What to take for Sustained Energy on a one day hike

You are going on a one day hike, but if you don’t have/take the right fuel (food and drinks), you might not make it to the finish!

It’s important to eat a low GI breakfast to have sustained energy during the hike. Try to eat your low GI breakfast before you start out, as research has found that having low GI or slow carbs before exercise helps you to carry on longer. So have something like ½ – 1 cup muesli or low GI instant cereal e.g. Whole wheat Pronutro or FutureLife with low-fat milk, low-fat yoghurt and a low GI fruit like an apple or peach or some berries.

However, during the hike, you need to have higher GI or faster carbs in order to maintain sustained energy, as also found by research. Take along food and drinks like fresh or dried bananas and/or mango/litchies/pineapple/dates, etc. For the men and those who are not struggling with their weight, you could also take along some energy bars. Also take some energy drinks, as they contain higher GI carbs, as well as some much needed electrolytes, especially when it is hot. If you don’t like energy drinks, take some higher GI fruit juice e.g. grape juice, pure or mixed with water and add a bit of salt for electrolytes. It is important to stay hydrated, especially when it is hot. Try to consume about 500ml fluid per hour, but more if you are a taller person.

If your hike is going to go past lunch, pack higher GI carbs and some protein for lunch, e.g. crackers or regular bread or rolls with cheese and biltong, unless you suffer from high blood pressure, in which case the cheese or boiled eggs will be better than biltong. However, most people don’t know that one needs more salt if you are very active and/or during endurance exercise. If you don’t suffer from high blood pressure, you can also take along some pickled gherkins, onions and other vegetables, or if you have to be careful with salt, rather take some fresh tomatoes and/or cucumber, celery, etc.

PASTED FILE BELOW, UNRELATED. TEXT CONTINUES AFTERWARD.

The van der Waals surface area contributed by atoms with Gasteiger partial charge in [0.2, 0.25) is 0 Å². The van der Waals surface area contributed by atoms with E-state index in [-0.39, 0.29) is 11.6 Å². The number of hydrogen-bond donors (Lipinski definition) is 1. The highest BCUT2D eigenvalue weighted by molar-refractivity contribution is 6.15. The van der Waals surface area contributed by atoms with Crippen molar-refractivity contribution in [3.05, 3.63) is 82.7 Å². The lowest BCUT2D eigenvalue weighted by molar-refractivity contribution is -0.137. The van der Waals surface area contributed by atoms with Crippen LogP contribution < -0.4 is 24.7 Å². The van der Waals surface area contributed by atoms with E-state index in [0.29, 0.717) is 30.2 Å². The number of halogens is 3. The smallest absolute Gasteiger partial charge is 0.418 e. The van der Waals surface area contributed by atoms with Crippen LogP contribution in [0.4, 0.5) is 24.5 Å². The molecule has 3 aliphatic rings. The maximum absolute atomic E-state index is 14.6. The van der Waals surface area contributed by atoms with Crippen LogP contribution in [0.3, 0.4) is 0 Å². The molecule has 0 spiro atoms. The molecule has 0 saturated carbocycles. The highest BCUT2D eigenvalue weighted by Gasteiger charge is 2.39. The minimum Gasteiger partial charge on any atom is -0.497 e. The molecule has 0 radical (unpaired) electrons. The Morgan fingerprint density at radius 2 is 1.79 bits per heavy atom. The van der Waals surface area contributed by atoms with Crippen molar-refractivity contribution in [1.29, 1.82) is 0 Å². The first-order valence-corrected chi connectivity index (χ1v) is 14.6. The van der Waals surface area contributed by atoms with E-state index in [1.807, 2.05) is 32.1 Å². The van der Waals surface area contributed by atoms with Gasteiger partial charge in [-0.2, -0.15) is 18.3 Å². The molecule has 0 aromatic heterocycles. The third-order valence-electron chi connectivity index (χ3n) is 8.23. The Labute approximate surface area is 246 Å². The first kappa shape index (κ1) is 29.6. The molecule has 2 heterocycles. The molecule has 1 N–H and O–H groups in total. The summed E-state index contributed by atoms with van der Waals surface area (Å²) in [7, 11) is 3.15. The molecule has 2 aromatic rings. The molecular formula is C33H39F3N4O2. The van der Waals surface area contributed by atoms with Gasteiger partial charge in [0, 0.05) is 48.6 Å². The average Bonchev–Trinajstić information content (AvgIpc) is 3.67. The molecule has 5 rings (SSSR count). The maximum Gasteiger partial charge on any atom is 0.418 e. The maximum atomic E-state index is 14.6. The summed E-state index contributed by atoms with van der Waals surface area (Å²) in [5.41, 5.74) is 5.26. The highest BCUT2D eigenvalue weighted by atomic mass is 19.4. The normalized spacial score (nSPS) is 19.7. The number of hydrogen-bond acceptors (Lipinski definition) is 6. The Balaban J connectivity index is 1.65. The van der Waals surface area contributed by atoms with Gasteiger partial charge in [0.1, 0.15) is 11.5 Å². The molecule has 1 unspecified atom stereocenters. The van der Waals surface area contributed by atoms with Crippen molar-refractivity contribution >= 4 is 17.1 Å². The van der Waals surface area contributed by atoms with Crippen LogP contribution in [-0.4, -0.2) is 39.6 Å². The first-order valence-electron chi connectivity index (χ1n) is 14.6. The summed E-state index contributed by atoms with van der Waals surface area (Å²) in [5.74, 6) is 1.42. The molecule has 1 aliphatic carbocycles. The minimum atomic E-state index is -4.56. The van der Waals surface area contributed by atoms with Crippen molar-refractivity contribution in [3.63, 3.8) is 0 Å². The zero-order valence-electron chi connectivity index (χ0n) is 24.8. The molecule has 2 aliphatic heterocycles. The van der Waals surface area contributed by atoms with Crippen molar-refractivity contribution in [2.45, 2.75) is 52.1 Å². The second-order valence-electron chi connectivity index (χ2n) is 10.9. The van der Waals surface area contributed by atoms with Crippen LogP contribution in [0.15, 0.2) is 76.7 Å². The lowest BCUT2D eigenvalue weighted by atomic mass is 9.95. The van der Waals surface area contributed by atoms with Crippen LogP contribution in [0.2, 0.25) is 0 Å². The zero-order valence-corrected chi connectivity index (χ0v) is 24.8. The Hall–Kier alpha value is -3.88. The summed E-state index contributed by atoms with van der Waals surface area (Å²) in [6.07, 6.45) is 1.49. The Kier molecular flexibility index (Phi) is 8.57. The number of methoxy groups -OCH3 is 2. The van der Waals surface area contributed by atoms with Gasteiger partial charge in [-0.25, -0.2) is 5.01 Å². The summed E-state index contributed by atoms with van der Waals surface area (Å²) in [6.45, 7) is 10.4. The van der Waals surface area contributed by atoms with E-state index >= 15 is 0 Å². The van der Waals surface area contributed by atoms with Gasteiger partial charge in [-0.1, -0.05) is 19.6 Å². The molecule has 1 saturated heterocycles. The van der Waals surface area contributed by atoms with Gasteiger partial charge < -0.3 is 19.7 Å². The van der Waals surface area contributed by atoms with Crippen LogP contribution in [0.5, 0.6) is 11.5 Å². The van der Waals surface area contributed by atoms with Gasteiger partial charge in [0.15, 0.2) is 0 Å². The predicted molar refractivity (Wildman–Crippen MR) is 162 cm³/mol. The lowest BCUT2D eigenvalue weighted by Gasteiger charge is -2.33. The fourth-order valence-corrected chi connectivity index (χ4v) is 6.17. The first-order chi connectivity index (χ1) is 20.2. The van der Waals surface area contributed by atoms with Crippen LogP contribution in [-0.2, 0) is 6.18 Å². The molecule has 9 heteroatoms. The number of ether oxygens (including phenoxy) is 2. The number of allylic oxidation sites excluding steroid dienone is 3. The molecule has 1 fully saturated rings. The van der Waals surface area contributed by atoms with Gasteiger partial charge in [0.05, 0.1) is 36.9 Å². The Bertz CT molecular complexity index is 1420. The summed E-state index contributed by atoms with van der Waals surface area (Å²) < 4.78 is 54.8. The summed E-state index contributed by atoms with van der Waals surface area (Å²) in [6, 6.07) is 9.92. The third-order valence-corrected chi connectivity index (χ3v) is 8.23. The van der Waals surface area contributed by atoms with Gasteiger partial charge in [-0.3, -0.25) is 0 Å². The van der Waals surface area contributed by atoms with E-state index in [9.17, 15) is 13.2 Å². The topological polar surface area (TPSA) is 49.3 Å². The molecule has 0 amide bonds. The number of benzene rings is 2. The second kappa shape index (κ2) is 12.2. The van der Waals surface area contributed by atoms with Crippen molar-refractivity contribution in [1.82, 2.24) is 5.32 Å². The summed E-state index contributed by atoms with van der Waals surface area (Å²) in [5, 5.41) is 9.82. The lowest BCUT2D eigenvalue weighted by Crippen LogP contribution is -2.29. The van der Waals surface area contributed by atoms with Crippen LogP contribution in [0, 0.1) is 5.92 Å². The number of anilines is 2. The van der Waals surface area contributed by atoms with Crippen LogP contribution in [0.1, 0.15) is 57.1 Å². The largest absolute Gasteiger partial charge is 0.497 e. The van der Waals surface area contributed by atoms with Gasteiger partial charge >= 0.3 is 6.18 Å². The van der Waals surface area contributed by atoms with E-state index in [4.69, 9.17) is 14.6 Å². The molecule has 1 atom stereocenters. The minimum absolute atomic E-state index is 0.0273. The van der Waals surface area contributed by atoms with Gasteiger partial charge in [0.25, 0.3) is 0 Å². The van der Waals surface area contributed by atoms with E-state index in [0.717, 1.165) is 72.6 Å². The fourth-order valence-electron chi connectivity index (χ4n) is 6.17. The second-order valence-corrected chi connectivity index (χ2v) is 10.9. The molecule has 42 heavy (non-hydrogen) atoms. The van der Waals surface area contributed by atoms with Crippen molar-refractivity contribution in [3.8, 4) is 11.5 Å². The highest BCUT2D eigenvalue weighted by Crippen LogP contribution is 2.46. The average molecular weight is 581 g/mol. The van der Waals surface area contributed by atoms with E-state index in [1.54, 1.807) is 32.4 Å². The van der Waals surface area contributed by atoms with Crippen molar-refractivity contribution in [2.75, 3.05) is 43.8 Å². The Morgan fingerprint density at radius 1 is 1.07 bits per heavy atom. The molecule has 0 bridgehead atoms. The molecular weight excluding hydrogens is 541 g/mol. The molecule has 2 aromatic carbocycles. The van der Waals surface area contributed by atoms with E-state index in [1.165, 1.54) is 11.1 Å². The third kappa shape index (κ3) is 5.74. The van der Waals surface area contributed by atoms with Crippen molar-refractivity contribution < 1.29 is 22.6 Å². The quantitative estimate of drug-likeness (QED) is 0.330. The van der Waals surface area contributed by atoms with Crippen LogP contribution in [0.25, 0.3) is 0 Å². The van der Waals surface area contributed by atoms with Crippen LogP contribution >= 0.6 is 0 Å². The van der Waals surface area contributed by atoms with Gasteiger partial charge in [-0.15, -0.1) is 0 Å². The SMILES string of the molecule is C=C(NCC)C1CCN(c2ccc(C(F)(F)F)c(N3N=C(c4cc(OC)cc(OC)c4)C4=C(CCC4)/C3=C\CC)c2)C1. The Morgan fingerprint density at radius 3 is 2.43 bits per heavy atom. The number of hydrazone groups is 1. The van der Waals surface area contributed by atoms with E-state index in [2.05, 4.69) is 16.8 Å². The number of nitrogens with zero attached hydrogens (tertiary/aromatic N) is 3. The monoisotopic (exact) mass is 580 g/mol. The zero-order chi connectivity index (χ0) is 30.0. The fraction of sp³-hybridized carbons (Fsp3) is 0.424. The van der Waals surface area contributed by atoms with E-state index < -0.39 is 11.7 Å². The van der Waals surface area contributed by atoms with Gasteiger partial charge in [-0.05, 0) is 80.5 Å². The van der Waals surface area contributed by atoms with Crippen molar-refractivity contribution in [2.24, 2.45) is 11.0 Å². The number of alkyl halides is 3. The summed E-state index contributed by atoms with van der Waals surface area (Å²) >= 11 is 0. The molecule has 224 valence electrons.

If your hike goes on till sundown, have the same snacks mentioned above also during the afternoon and as you were active the whole day, you can have higher GI carbs e.g. potatoes for supper, as part of a balanced meal that also contains protein like meat/fish/chicken and salad or vegetables. You can even have a bit of dessert after supper, especially if you don’t have to watch your waistline. This is because research has also found that, if you have higher GI carbs with some protein after exercise, your muscles are able to replenish the glycogen lost during exercise

For precise amounts and a tailor-made diet for you, it is always better to consult a dietitian, as a short lady with a weight problem needs much less food and drink than a tall guy who is underweight and has a fast metabolism. Remember that, if it’s about nutrition, consult a dietitian.

Liesbet Delport

Regsitered Dietitian (RD[SA])

www.combrink-delport-dietitians.co.za

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